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Illinois Issues
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Editor, author and Illinois native William Maxwell
Dorothy Alexander


Ray Serati of Springfield is the new deputy press secretary for Gov. George Ryan. After retiring from 33 years of service covering the Capitol for Copley News Service, Serati was media spokesman for Springfield's City Water, Light and Power. He replaces Nick Palazzolo of Springfield who left the governor's office for a position at IBM. 

Matt Vanover joined the governor's staff as assistant press secretary. He has been a reporter for the Springfield NBC affiliate WICS-TV for nine years. He fills the position left open by Jacqueline Price's departure. 

Sam Flood of Belleville takes over for John Yarbrough as the administrator of vehicle titles in Secretary of State Jesse White's office. Flood has served as a downstate field manager for the office. Yarbrough's resignation came as complaints mounted that some new car owners were waiting as long as three months to obtain titles.

Jacqueline Price of Springfield now heads the index department of the secretary of state's office. Price had been the director of public information and marketing at Lincoln Land Community College in Springfield. She had also worked in the press office of Gov. George Ryan. She replaces Cherri Montgomery of Springfield. Secretary White reassigned Montgomery to become a special assistant to the down-state director of driver services after Montgomery's department prepared mistake-riddled ballots for the Illinois electors in December.

Rick Goldstein joined the Statehouse bureau of Lee Enterprises. Goldstein was a reporter at The Southern Illinoisan for six years. He replaces John Patterson, who moved to the Statehouse bureau of The Daily Herald, based in Arlington Heights.

Chad Anderson is now at the Gannett News Service Statehouse bureau. Gannett publishes the Rockford Register-Star, where Anderson has been a reporter. He replaces Amy Burch, now the health issues reporter at the Decatur Herald & Review.


Gerald Shea of Burr Ridge is the new chairman of the University of Illinois Board of Trustees. The Democrat, who has been on the board since 1999, will serve a one-year term as chairman. He succeeds William Engelbrecht. Shea is president of the consulting firm of Shea, Paige and Rogal Inc. of Springfield. He was a state representative for a decade, beginning in 1967. 

Robert Vickrey of Peru is Gov. George Ryan's choice for a seat on the University of Illinois Board of Trustees. Vickrey is vice president of legislative affairs and economic development for Miller Group Media in LaSalle. He served on the Illinois Gaming Board from 1992 to January 2000. He became president of the board six months before his resignation, which came after he urged the board to approve the sale of a riverboat casino over the objections of regulatory staff and anti-gambling activists.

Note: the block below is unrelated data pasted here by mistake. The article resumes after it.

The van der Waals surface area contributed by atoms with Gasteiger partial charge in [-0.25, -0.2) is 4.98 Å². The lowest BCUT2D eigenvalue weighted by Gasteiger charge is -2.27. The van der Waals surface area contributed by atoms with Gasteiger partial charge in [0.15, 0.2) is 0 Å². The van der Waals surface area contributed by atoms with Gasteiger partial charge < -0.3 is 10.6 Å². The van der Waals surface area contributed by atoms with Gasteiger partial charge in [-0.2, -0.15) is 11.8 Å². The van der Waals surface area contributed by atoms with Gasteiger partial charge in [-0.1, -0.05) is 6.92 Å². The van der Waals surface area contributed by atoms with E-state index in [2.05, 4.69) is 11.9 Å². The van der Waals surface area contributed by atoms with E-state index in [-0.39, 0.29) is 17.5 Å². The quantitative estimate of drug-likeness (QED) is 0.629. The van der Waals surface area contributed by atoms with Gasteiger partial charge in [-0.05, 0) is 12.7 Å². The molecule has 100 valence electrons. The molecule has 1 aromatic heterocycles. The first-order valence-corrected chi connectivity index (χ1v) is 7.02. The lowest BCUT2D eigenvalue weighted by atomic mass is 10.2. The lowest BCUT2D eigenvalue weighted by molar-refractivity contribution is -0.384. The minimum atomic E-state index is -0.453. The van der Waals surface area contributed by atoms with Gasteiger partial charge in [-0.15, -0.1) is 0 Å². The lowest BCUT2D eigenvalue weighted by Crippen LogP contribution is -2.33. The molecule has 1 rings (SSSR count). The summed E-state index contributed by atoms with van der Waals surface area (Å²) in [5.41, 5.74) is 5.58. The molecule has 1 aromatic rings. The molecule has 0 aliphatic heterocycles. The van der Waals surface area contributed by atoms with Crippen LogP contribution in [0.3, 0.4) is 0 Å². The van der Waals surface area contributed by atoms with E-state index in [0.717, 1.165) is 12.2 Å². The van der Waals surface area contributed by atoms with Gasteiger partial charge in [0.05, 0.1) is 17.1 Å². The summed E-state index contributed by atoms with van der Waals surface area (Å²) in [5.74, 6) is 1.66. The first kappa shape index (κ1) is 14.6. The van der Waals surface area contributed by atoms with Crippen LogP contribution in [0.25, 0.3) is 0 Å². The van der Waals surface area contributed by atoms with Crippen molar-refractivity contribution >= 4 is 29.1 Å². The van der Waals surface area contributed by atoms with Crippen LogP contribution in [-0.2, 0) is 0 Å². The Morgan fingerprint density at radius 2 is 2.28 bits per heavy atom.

Lynne Sered of Evanston has been appointed to the Educational Labor Relations Board. She is a domestic affairs associate for the Jewish Community Relations Council of the Jewish Federation and is married to Rep. Jeffrey Schoenberg, a Democrat.

Also named to the Educational Labor Relations Board is Michael Prueter of Naperville, who is the general manager at Fairway Mortgage Inc.

The board monitors labor practices in public schools and colleges. The new members will earn an annual salary of $77,230. If the state Senate approves their appointments, Procter's and Sered's terms will run until October 17, 2006. 

Pending Senate confirmation, Norman Sula of Naperville will become a member of the Illinois Prisoner Review Board. Sula is deputy assessor for the Lisle Township assessor's office. His annual salary on the board will be $70,620, and his term will run to mid-January 2006.

Updike donates Maxwell letters to the U of I

Two-time PulitZer Prize-Winning novelist John Updike has donated to the University of Illinois the last letters written to him by Illinois author and editor William Maxwell.

Maxwell was a Lincoln native and a 1930 alumnus of the U of I. From 1936 to 1976, he was the fiction editor of The New Yorker, where he and Updike became close friends. During his 40 years at the magazine, Maxwell edited not only Updike, but also John Cheever, Mary McCarthy, Vladimir Nabokov, J. D. Salinger, Eudora Welty, Tennessee Williams and others. He wrote six novels and three collections of short stories. He dictated the last of the eight donated letters, but died on July 31, 2000, before it could be postmarked. 

The letters will be kept in the university's rare book room and special collections library, which has held Maxwell's papers since their donation in 1997. The letters date from February to July 2000. According to librarian Barbara Jones, they show Maxwell's thought processes and his concern for his writers. Maxwell speaks openly of his dislike of the current New Yorker.

The letters also accent Maxwell's own love of reading and writing. He speaks to Updike about the difference between major and minor writers and their reading habits. Maxwell, a consummate reader until the end, wrote that the solitary dislike he had concerning death was that he could not go on reading.